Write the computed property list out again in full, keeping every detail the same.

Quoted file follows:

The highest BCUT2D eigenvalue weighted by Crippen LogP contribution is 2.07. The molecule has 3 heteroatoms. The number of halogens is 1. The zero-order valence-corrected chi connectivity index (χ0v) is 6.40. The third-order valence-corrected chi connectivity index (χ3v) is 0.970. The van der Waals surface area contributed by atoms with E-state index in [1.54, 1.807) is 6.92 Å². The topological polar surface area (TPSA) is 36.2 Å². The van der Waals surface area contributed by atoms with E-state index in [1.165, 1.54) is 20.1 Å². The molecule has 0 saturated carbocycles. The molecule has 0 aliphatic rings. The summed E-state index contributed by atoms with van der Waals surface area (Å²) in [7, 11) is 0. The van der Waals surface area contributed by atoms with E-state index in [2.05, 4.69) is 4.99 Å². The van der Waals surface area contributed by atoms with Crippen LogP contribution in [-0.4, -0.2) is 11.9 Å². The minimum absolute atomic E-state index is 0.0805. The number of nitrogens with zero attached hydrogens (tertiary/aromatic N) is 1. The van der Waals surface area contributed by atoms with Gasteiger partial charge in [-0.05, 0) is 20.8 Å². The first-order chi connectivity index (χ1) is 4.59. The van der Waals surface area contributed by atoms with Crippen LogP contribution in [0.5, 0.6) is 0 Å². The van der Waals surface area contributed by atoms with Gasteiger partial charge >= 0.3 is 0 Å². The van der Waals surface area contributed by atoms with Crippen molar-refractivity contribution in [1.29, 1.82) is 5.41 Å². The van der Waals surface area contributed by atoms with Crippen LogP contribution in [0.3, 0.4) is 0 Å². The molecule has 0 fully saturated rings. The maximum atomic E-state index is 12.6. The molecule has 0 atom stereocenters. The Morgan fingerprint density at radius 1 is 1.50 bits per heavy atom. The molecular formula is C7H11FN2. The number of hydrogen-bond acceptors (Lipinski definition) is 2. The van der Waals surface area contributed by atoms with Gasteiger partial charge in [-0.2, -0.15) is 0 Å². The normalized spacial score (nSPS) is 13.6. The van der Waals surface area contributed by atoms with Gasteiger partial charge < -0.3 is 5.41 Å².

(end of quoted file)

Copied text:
The highest BCUT2D eigenvalue weighted by Crippen LogP contribution is 2.07. The molecule has 3 heteroatoms. The number of halogens is 1. The zero-order valence-corrected chi connectivity index (χ0v) is 6.40. The third-order valence-corrected chi connectivity index (χ3v) is 0.970. The van der Waals surface area contributed by atoms with E-state index in [1.54, 1.807) is 6.92 Å². The topological polar surface area (TPSA) is 36.2 Å². The van der Waals surface area contributed by atoms with E-state index in [1.165, 1.54) is 20.1 Å². The molecule has 0 saturated carbocycles. The molecule has 0 aliphatic rings. The summed E-state index contributed by atoms with van der Waals surface area (Å²) in [7, 11) is 0. The van der Waals surface area contributed by atoms with E-state index in [2.05, 4.69) is 4.99 Å². The van der Waals surface area contributed by atoms with Crippen LogP contribution in [-0.4, -0.2) is 11.9 Å². The minimum absolute atomic E-state index is 0.0805. The number of nitrogens with zero attached hydrogens (tertiary/aromatic N) is 1. The van der Waals surface area contributed by atoms with Gasteiger partial charge in [-0.05, 0) is 20.8 Å². The first-order chi connectivity index (χ1) is 4.59. The van der Waals surface area contributed by atoms with Crippen LogP contribution in [0.5, 0.6) is 0 Å². The van der Waals surface area contributed by atoms with Gasteiger partial charge >= 0.3 is 0 Å². The van der Waals surface area contributed by atoms with Crippen molar-refractivity contribution in [1.29, 1.82) is 5.41 Å². The van der Waals surface area contributed by atoms with Crippen LogP contribution in [0.3, 0.4) is 0 Å². The molecule has 0 fully saturated rings. The maximum atomic E-state index is 12.6. The molecule has 0 atom stereocenters. The Morgan fingerprint density at radius 1 is 1.50 bits per heavy atom. The molecular formula is C7H11FN2. The number of hydrogen-bond acceptors (Lipinski definition) is 2. The van der Waals surface area contributed by atoms with Gasteiger partial charge in [-0.2, -0.15) is 0 Å². The normalized spacial score (nSPS) is 13.6. The van der Waals surface area contributed by atoms with Gasteiger partial charge < -0.3 is 5.41 Å².